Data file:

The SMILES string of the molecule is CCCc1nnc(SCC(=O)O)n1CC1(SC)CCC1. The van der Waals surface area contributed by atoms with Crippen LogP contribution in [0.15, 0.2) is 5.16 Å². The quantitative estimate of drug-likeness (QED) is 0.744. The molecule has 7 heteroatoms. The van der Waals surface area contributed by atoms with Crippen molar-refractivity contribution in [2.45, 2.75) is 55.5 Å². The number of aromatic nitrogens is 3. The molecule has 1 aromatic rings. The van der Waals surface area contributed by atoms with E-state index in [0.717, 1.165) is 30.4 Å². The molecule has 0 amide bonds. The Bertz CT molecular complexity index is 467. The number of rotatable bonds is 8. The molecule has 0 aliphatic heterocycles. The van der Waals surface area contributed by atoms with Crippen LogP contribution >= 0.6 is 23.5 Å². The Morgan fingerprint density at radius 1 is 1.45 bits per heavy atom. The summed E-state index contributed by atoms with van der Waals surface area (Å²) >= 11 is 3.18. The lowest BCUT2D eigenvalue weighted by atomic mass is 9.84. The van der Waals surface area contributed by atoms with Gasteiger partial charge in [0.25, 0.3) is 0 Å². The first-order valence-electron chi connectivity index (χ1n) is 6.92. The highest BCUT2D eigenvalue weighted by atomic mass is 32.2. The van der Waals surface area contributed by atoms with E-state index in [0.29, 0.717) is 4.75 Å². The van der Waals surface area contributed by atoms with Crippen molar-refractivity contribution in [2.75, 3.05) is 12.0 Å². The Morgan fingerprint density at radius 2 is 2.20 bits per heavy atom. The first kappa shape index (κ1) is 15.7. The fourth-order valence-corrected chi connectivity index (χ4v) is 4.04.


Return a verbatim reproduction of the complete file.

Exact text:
The SMILES string of the molecule is CCCc1nnc(SCC(=O)O)n1CC1(SC)CCC1. The van der Waals surface area contributed by atoms with Crippen LogP contribution in [0.15, 0.2) is 5.16 Å². The quantitative estimate of drug-likeness (QED) is 0.744. The molecule has 7 heteroatoms. The van der Waals surface area contributed by atoms with Crippen molar-refractivity contribution in [2.45, 2.75) is 55.5 Å². The number of aromatic nitrogens is 3. The molecule has 1 aromatic rings. The van der Waals surface area contributed by atoms with E-state index in [0.717, 1.165) is 30.4 Å². The molecule has 0 amide bonds. The Bertz CT molecular complexity index is 467. The number of rotatable bonds is 8. The molecule has 0 aliphatic heterocycles. The van der Waals surface area contributed by atoms with Crippen LogP contribution >= 0.6 is 23.5 Å². The Morgan fingerprint density at radius 1 is 1.45 bits per heavy atom. The summed E-state index contributed by atoms with van der Waals surface area (Å²) >= 11 is 3.18. The lowest BCUT2D eigenvalue weighted by atomic mass is 9.84. The van der Waals surface area contributed by atoms with Gasteiger partial charge in [0.25, 0.3) is 0 Å². The first-order valence-electron chi connectivity index (χ1n) is 6.92. The highest BCUT2D eigenvalue weighted by atomic mass is 32.2. The van der Waals surface area contributed by atoms with E-state index in [0.29, 0.717) is 4.75 Å². The van der Waals surface area contributed by atoms with Crippen molar-refractivity contribution in [2.75, 3.05) is 12.0 Å². The Morgan fingerprint density at radius 2 is 2.20 bits per heavy atom. The first kappa shape index (κ1) is 15.7. The fourth-order valence-corrected chi connectivity index (χ4v) is 4.04.